Mei and Ron have never met, but they share a common journal, a book that mysteriously allows them to communicate. It also reveals that each of them carries the strange and frightening kaimira gene and that aspects of beast and mek qualities are entwined in their very DNA.

In this thrilling, intricately plotted novel, the first in a five-book series, Mei and Rom must overcome the forces that seek to destroy them and find the courage to balance the powers that lurk within.

It was pretty good. Maybe not the best book I'd ever read, but certainly enjoyable, and far better than some other books that I've read (like a certain series with sparkly vampires). So I was looking forward to reading the rest of the series. Unfortunately, when I got onto Amazon, I couldn't find it. I thought that maybe it just wasn't out yet, so I did a little more searching, and it doesn't look promising.

Chris Rettstatt, who wrote under the pen name of Monk Ashland, has a website, rettstatt.com. He has a blog that was last updated just over a year ago, but that last entry had nothing to do with the Kaimira series. He does have a section devoted to Kaimira, but his last entry for that was from 2010, and most of the entries are from 2008. And in the comments of his last Kaimira entry, a few people asked him specifically about book 2 of Kaimira, and he hasn't responded. It's frustrating because the old stuff looks so promising. He has information about awards it was nominated for (like the Cybils 2008), a possibility of expansion into TV and gaming, a paperback edition being released, an update on the second book, and a mention that he'd turned in the first draft of the second book. The most recent update I could find of Rettstatt was his participation in the 6th annual Digital Kids Conference back in April.

I guess the moral is, before starting on a series, make sure that the series will be completed. If I hear anything about any other Kaimira books being released, I'll update this post.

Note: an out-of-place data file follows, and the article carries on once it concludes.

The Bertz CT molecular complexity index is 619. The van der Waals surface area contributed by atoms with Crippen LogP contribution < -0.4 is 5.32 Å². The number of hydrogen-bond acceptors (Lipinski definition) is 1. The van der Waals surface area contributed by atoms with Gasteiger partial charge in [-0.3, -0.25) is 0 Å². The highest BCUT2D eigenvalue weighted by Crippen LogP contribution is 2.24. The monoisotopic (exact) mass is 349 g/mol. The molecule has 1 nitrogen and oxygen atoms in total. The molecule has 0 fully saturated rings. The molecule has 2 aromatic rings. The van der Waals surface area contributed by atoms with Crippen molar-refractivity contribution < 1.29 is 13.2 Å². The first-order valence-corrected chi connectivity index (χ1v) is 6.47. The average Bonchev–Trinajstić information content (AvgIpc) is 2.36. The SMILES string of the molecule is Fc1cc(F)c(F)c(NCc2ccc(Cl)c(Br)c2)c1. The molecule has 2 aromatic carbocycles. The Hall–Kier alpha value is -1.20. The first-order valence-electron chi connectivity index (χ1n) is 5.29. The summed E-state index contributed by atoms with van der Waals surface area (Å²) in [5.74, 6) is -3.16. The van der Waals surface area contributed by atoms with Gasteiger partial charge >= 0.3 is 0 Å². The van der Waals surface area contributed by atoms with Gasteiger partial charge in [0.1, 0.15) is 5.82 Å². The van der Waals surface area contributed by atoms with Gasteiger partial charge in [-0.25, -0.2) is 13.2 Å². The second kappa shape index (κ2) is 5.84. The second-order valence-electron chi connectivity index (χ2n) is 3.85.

Monday, October 1, 2012

Website Update - Top 10 Page List for September 2012

Top 10 ListSeptember has come and gone, so it's once again time to look at the server logs and make my top 10 list. There was a bit of a surprise. An old blog entry of mine from back in 2006, which was actually a reposting of an essay from the static portion of my site that was originally published in August of 2005, has surged in popularity. The entry is, Retroactive Soapbox Entry- Fed Up with U.S. Public, Part II. It's a rather long rant about religious fundamentalism and mystical thinking, and even includes a mention of the con-artist Kevin Trudeau. It's not bad, but I don't know why it's become so popular so suddenly. It will be interesting to see if it stays popular through October. Other than that, there weren't any big surprises.

I just mentioned the ongoing website facelift last week, but I'll mention it again here. Actually, I do have a correction. I went through the old root directory and removed all of the copies, old files, and other html pages that I am not going to update, and the total in the old root is now down to 226 html files (I'd said 317 before). I'm up to 142 pages updated to the new format (plus photo pages), so I'm more than halfway there.

Anyway, here were the top 10 most popular pages on this site last month.

Top 10 for September 2012

  1. Blog - Retroactive Soapbox Entry- Fed Up with U.S. Public, Part II
  2. Autogyro History & Theory
  3. Blog - A Skeptical Look at MBT Shoes
  4. Blog - Origin of Arabic Numerals - Was It Really for Counting Angles?
  5. Factoids Debunked & Verified, Part II
  6. Factoids Debunked & Verified
  7. Blog - Response to an Editorial by Ken Huber
  8. Blog - The 2010 Texas Republican Platform
  9. Blog - Casio EX-F1 - First Impression of the High Speed Video
  10. Programming